Genotypic and phenotypic comparison of Bacillus fumarioli isolates from geothermal Antarctic soil and gelatine

Elke De Clerck, Dirk Gevers, Kjell Sergeant, Marina Rodriguez-Diaz, Lieve Herman, Niall A. Logan, Jozef Van Beeumen, Paul De Vos

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4 Citations (Scopus)


Bacillus fumarioli was originally isolated from geothermal soils in continental and maritime Antarctica, and recently, it has been shown to be a frequent contaminant of gelatine extracts obtained from European and American production plants. These habitats are geographically widely separated, share similar temperature and pH conditions, but have substantially different organic loads. Because of the prevalence in gelatine extracts and the dissimilarity of this habitat to geothermal soil, a comparative study was performed to assess the diversity among B. fumarioli strains and reveal possible intraspecies differences that might correspond to their niches of origin. Genomic (rep-PCR, 16S rDNA sequencing, DNA–DNA hybridisations) and phenotypic techniques (analysis of fatty acid content, total cellular proteins, metabolic and morphological traits) illustrate the very close relationship between isolates from the two niches. An abundant protein band was demonstrated for gelatine isolates only. This band was shown to result from a protein with high similarity to a stress response protein. Furthermore, subtractive hybridisation revealed genomic differences between Antarctic and gelatine isolates that may indicate adaptive evolution to a specific environment.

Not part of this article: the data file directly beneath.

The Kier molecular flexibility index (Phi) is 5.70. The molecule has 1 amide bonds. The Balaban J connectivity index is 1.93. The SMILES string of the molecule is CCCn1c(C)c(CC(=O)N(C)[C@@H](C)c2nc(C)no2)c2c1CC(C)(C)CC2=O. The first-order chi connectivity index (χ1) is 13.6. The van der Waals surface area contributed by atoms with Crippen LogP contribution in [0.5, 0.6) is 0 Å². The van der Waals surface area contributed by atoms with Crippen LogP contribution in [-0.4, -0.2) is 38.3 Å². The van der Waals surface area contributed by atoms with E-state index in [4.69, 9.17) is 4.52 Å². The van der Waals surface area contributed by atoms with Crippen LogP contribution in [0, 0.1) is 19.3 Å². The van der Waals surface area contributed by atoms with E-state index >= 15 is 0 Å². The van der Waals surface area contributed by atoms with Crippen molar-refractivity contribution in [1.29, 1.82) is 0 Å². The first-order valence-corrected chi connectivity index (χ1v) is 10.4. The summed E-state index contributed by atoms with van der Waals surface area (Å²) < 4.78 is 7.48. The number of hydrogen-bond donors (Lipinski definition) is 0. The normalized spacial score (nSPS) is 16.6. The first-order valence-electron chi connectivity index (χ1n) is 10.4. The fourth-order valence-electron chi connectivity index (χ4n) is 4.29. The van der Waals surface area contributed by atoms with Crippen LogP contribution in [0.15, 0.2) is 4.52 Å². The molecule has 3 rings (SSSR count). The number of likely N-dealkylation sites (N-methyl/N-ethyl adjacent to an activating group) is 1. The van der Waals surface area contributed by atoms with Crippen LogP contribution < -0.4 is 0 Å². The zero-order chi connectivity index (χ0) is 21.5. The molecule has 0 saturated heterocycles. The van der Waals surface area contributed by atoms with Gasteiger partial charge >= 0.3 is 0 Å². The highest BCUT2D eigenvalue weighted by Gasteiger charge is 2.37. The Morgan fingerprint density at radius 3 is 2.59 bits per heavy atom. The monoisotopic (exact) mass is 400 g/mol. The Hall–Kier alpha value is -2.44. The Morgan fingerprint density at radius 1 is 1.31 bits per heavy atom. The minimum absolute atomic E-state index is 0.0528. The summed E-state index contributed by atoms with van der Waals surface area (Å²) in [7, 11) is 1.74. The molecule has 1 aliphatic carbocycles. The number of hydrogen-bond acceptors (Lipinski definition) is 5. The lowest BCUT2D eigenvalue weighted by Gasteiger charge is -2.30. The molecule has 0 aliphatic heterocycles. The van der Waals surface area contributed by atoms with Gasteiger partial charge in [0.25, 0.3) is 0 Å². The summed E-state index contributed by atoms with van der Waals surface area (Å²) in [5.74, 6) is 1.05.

Original languageEnglish
JournalResearch in Microbiology
Publication statusPublished - 1 Jul 2004


  • Antarctica
  • phenotype
  • genotype
  • Bacillus fumarioli


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